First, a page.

Religion in the Military of Ancient Greece

Religion in the Military of Ancient Greece

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Religion in the Military of Ancient Greece


The Ancient Greeks held their religion to be a personal experience, to be practiced by the common man on a daily basis. Thus, it comes as no surprise to read in the historical works of the period that the people also relied on religion to aid them in military matters. This paper will give historical examples of the people's reliance on
the deities and attempt to explain the psychological necessity of these rituals. An examination will be made of the typical forms of rituals, and cite their effects,
whether ill or benign, on the military endeavors of the peoples in the age of the Ancient Greeks.

RITE OF PASSAGE

Many people who experience battle for the first time

find themselves panicked, totally unprepared for the horrors

of war. Waging war is not a task for the inexperienced

civilian. As a result, religious rituals were formed that

would brace the aspiring warrior for the obscenities he

would face as well as fill him with a sense of obligatory

duty through ritual ordaination. Walter Burkert's Greek

Religion gives ample detail on the subject:

Crete is also the place where myth localizes the
Kouretes, who by their name are just young
warriors.

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This reflects a cult association of
young warriors meeting at the grotto of Mount Ida,
and brandishing their shields in war dances to
which the bronze tympana and votive shields of
Orientalizing style give their testimony. Every
year the birth of Zeus in this cave is celebrated
with a great fire, but mention is also made of the
burial of Zeus by the Kouretes, and there are
rumours of child sacrifice. Birth, the cave, the
death of a child, and war dances, are all clear
initiation motifs (Burkert 262).

The whereabouts of Dirke's grave were known only
to the cavalry commander, the hipparchos of
Thebes. When he retired from office, he would
take his successor to her tomb at night; there the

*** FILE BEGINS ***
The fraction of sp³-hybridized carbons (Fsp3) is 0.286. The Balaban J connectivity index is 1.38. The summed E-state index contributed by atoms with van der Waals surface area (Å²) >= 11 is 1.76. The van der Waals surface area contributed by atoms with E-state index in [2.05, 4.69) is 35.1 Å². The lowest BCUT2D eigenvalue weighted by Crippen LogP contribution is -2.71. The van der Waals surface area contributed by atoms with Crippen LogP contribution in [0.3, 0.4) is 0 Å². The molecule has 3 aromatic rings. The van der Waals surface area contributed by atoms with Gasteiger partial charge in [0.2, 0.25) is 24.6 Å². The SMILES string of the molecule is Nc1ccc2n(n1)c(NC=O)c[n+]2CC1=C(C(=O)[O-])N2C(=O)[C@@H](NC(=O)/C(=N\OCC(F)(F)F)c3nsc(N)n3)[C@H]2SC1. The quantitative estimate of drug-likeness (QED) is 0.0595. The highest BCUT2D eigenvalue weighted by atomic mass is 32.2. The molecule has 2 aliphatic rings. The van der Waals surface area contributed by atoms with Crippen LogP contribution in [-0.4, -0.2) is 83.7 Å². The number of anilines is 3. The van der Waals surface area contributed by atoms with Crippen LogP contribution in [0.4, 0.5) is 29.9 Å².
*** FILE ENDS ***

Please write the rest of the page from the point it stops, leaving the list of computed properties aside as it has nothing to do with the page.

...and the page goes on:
two men would make sacrifices without using fire
and cover up all traces of their activity before
the break of day. In this way the two cavalry
leaders guaranteed the continuity of command by
binding themselves to each other in secret
communion . . . (Burkert 212).

The Spartan cult of the Dioskouroi is found in the
context of a warrior society and of initiations in
which an encounter with death is also involved.
. . . The epheboi make a nocturnal sacrifice of a
dog to Phoebe before their ritual fight in the
Platanistas. The curious symbol which represents
the Dioskouroi in Sparta, the balks, dokana -- two
upright supports connected by two cross beams --
may perhaps be understood as a gate in a rite de
passage (Burkert 213).

A counterpart to the act of encirclement is the
act of passing between the bloody halves of a
bisected victim. The Macedonian army in
particular is purified by being marched between
the parts of a bisected dog -- the head to the
right, the hind quarters to the left. A sham
battle follows. A corresponding ritual exists not
only in Boeotia, but even earlier among the
Hittites; Old Testament and Persian parallels can
also be adduced. The deliberate cruelty is part
of the steeling for battle; it may even be said
that a man who has refused military service is
taken as the blood victim. To this extent the
bisected victim represents a special form of the
preparation for battle through sphagia [blood
victims]. The passing through, the rite de
passage, is purification in that it leads to the
desired status; for this reason, the expiation of
murder and the initiation into war can both be
called purification (Burkert 82).

BLOODGUILT

Obviously, being pure, or free from bloodguilt, was of
significant importance to the Ancient Greek spirit. A
soldier cannot continue to stomach fighting over a long
duration if feels he is committing murder. Thus, the
religious ritual came to have a special significance to the
soldier in his sense of morality:

The Delphic priesthood, as we have seen, could by
their responses at times approve of ritual
purifications of bloodguilt, even where no
question of intention existed. Also in the early
seventh century we find the Pythia prepared to
expel from the temple a soldier who has shed blood
in battle, until he had made a ceremonial
atonement. But evidently Delphic thought on this
subject later progressed and would substitute for
this irrational attitude the reasonable belief
that only the deliberate crime could stain the
doer. The point is made more emphatic by the
balanced pattern of the story. The coward who did
not help his friend, but actually shed no blood,
is expelled from the temple as accursed: the